There have been claims that the brain goes offline when one is sleeping. Other studies have proven that the medulla can be put to task immediately when a person is falling asleep and when one is sleeping. According to these studies, humans are being far from being entirely shut down from what is happening during sleep. These studies showed that it was only possible to survey the brain during sleep.
A research was done using 18 participants with scalp sensors to sense the brain waves. The participants listened to a list of words; were animals and objects. They were then directed to press a button using their left hand once they denoted the word animal and the right hand if the word denoted an object.
The second research was conducted on a number of volunteered students with the same scalp sensors to sense their brains. They were given a list of two languages English and Germany. They were to use their right hand to push the button if the word they hear was English and their left hand when they hear a Germany word.
The third result involved twelve volunteers who were to listen to a musical tune of two different songs. They were to react by pressing their right hand button if the tune was salsa and their left hand button if the tune was jazz.
During the research, the volunteer’s brain waves were monitored to determine which of their nerves cells were reacting during the experiment. The same studies were conducted after the participants were moved to a dark house that could make them fall asleep. When they were asleep, another list containing similar items was dictated to them aloud. Amazingly, they observed the same reactions from the nerves that were triggered while they were awake began to trigger the buttons. Since they were asleep, they could not move but the brain showed similar results as it was when they were awake (Bear, Connors & Paradiso, 2007).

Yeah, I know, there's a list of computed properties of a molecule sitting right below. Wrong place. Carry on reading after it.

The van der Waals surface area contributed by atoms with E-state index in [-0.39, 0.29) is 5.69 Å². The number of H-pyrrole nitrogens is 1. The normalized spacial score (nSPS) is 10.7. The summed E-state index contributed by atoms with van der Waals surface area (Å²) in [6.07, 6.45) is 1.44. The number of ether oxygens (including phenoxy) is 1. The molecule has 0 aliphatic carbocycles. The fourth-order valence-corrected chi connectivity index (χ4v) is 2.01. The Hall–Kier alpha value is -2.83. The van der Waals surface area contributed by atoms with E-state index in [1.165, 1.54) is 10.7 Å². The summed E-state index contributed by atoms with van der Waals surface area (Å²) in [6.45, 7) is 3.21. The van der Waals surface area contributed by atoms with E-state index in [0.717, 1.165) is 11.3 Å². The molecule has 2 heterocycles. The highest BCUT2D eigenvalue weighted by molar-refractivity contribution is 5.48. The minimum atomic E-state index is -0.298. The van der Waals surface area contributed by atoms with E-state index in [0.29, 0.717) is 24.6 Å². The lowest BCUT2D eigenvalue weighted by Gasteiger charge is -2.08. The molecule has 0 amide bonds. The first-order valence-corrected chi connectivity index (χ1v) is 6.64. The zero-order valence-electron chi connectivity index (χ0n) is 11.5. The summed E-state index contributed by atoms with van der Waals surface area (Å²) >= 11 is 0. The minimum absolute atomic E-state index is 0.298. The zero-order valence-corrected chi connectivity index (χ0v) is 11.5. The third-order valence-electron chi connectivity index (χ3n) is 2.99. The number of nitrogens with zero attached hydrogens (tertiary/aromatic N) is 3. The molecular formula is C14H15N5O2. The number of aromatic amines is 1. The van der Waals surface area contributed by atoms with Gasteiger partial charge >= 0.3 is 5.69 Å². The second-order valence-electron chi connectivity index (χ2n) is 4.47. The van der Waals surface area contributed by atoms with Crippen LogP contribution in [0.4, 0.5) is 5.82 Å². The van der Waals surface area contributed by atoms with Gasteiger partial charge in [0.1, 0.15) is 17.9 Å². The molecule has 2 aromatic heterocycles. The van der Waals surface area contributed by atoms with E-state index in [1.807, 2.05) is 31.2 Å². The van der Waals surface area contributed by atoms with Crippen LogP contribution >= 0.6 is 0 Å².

These studies were seen to prove that people could use their brains while they were asleep. Although the experts are not sure of how much work the brain can handle while a person is sleeping, they assume that performing simple calculations while asleep might continue working on a problem.
Bear, M. F., Connors, B. W., & Paradiso, M. A. (2007). Neuroscience: Exploring the brain. Philadelphia, PA: Lippincott Williams & Wilkins
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